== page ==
The cold hard truth about electric vehicles in winter
More Americans are opting to purchase an electric vehicle, but some EV owners are surprised to find out how much their car's driving range is compromised by winter weather.
Why it matters: Getting over the hurdles of buying an EV — the higher sticker price, knowing where to charge it or the fear of getting stranded — is hard enough.
- If your car doesn't live up to the EPA-estimated range that was promised, it could undermine confidence in EVs and even deter potential buyers.
Case in point: In January, Margaret and her husband took their first road trip in their new Mustang Mach-E from Washington, D.C., to a cabin near Wardensville, West Virginia, roughly 110 miles away.
- Their car has an EPA range of 300 miles, but in the chilly weather the estimate before they left home was only about 200 miles, so they had to build in a stop for recharging.
Reality check: Most electric vehicles experience some loss of driving range in cold weather.
- In Norway — where half of all new cars are plug-ins — tests show that EVs lose about 20% of their driving range and take longer to charge in cold temperatures, according to the Norwegian Automobile Federation.
- AAA found the loss in driving range could be as high as 41% with the heater on full blast.
- Consumer Reports urges EV buyers to opt for a larger battery to account for unpredictable weather.
What they're saying: “Batteries are like humans,” Anna Stefanopoulou, director of the University of Michigan’s Energy Institute, told Wired.
- “They prefer the same sort of temperature range that people do. Anything below 40 or above 115 degrees Fahrenheit and they’re not going to deliver their peak performance," according to Wired.
Some EVs do better than others in the cold, however, according to battery analysis firm Recurrent, which uses data collected from EV owners to create "battery health reports" on pre-owned EVs.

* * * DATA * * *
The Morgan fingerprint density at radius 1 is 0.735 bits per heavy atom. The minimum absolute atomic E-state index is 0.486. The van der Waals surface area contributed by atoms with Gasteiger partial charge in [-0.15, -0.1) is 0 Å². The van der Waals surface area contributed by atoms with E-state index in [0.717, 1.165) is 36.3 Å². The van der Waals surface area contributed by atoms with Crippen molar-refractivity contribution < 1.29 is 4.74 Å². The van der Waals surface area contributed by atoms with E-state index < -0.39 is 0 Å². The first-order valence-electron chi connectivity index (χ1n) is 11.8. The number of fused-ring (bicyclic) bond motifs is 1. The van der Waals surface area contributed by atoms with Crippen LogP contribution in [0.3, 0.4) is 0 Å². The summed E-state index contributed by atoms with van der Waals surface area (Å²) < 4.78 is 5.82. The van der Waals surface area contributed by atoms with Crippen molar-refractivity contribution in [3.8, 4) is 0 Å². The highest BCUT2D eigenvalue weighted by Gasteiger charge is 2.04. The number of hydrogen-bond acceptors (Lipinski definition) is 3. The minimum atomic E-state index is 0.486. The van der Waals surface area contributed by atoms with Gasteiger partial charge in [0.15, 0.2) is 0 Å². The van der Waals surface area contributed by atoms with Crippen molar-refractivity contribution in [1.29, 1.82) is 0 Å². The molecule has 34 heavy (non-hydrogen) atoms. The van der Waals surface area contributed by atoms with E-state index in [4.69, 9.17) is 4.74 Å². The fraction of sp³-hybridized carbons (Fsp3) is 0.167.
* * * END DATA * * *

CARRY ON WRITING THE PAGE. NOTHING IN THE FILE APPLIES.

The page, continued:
- The company analyzed the real-world winter driving range of thousands of electric vehicles and found the Tesla Model Y retained most of its EPA-rated range in winter.
- Tesla has developed more advanced thermodynamic systems, including a heat pump to warm the interior, Recurrent CEO Scott Case tells Axios.
Between the lines: Cold temperatures slow down the chemical reactions in battery cells, which saps range and increases charging times.
- Without heat-producing engines, EVs also have to siphon battery power to warm the cabin.
The intrigue: Your driving also affects your EV's range. If you drive with a lead foot, or you like to crank the heat, your expected range will be less.
- Ironically, driving only a few miles a day will also shorten your range estimate.
There are steps EV owners can take to maximize their cold-weather driving range, Donna Dickson, chief engineer of the Mach-E, tells Axios.
- Start the vehicle while it’s plugged in to allow the battery to warm up.
- “The key is warming that battery up," Dickson said. "That pre-conditioning helps so much because it gets it to a temperature level that works efficiently.
What to watch: Ford is considering a software update that would give drivers more insight into how to improve their vehicle’s range.